Nixa Mayor Brian Steele and Ozark Mayor Rick Gardner

FROM LEFT, Nixa Mayor Brian Steele and Ozark Mayor Rick Gardner at a joint press conference at the Ozark Community Center July 17.

When examining testimony from public masking bill hearings in Nixa, Springfield and Branson, some trends run together in all three cities. First, these meetings have attracted people who have never shown enough interest in their city government to attend a council meeting or a board of aldermen meeting, until now. This is overall positive. 

You shouldn’t be required to follow play-by-play of what your board of aldermen or city council is doing, unless you really want to. However, part of being a good citizen is at least knowing how your city government generally works. That way, should you ever be compelled to speak at a public hearing, or maybe lend an educated or expert opinion to a debate, you can do so without second guessing the procedures and general operations of your government. At the same time, that government should be doing its part to make itself accessible to you. It goes both ways.

In Ozark, board of aldermen meetings have been conducted over the Zoom teleconferencing platform since public health suggestions and orders related to the pandemic began in March. One such meeting occurred July 27, when Mayor Rick Gardner and the Ozark Board of Aldermen held a special session related to consideration of a face covering bill. They invited Christian County Health Department Administrator Karen Peak to attend and speak.

However, they did not invite public comment. That’s because they don’t actually have a face covering bill drafted for consideration at this point. They were debating the idea of asking for such a bill to be written, a debate before the debate, if you will.

“At this point, it is not on the agenda as a bill,” Gardner said. “It is not our intent to do that, because it is not necessary.”

At a press conference July 17, Gardner said that there was value in holding some uniformity with Nixa, where the city council voted against enacting a public masking ordinance. 

“It is the desire of Mayor Gardner and the Board to have the special meeting serve as an opportunity for the public to gain all the information possible from Christian County Health Department director and hear the viewpoints of their elected officials prior to preparing a bill/ordinance for public comment,” a press release issued by the city of Ozark reads.

There is a public meeting scheduled for Aug. 3. That will be the time for citizens to address the board about their concerns or their support for face covering use in public. The crux of the debate should be whether or not the city government should make mask use mandatory. 

“In attendance at this public meeting will include the aldermen and Mayor Gardner, who welcome the opportunity to hear from local residents on this potential ordinance. The agenda and meeting notice will contain important information for requirements to sign up to speak at this meeting,” the press release reads.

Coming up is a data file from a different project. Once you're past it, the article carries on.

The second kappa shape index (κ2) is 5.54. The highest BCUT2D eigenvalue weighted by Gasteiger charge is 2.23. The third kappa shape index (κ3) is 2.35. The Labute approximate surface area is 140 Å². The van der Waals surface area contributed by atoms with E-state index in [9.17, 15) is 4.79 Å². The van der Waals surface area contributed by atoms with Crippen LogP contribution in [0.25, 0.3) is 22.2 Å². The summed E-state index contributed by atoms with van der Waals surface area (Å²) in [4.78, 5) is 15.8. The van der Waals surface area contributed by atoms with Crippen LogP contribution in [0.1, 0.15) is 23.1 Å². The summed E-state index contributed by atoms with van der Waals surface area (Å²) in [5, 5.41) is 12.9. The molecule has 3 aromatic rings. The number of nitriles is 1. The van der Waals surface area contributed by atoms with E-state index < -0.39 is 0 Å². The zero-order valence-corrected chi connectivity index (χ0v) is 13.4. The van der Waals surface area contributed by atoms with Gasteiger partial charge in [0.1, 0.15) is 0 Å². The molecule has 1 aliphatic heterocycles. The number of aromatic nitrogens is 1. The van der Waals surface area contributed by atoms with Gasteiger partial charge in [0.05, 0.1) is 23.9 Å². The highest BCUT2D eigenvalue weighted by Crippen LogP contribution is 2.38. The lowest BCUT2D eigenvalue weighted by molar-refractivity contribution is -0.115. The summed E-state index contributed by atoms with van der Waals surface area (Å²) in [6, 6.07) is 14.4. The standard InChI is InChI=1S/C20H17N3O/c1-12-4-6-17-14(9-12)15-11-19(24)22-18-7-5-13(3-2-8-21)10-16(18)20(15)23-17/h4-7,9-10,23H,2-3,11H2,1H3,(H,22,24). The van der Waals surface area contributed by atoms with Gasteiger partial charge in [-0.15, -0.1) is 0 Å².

Public hearings of this magnitude tend to attract a good deal of emotion. They also attract guests from other cities. Sure, they have strong opinions about mask use, but they also want to make sure you know that they’re running for Congress, they have a website, they have a YouTube channel, they’ve written a book — they have something to promote.

There are plenty of distractions to be had at these public hearings. People bring props and wear costumes, they project their voices in anger and indignation, they give miniature sermons and attempt to stun us all with their knowledge of literature. There are those, too, who want to debate whether or not COVID-19 is a real disease, or if it’s a biological weapon, if it’s the New World Order coming to take your jobs, your kids, your rights and your microwavable dinners.

All of that is really nebulous in the scheme of what the Ozark Board of Aldermen may be considering, or may not actually consider at all after July 28. The board won’t be debating how many deaths are tolerable during a time of global pandemic, or how many fractions of a micron your face mask needs to be rated for, or even the effectiveness of one mask against thousands of positive PCR tests. 

The debate is simple: how far should local government go in attempting to mitigate the spread of the COVID-19 virus, and should that mitigation involve requiring all who are able to wear masks in public places?

If they can keep the debate confined to those parameters, the Ozark Board of Aldermen should be in for a productive and healthy debate. If it goes out of bounds, and it probably will, we’re going to be in for a lengthy debate in which some good, solid information runs the risk of being shuffled and lost.

Here are a few tips for surviving your first city government meeting: never go on an empty stomach, always eat before you go to City Hall. Remember to hydrate properly as well. Take a few moments to let your body adjust to breathing comfortably with your face mask on so you don’t hyperventilate upon entering City Hall. Pop a few breath mints to reduce funky mask breath. If it’s your first city government meeting, you should be listening about nine times as much as you are talking so that you can pick up who the different people are and how they work. If you speak, stay on topic and avoid repeating yourself. Finally, remember that everyone else in the room is also a real human being with thoughts, feelings and emotions just like you.

—Rance Burger

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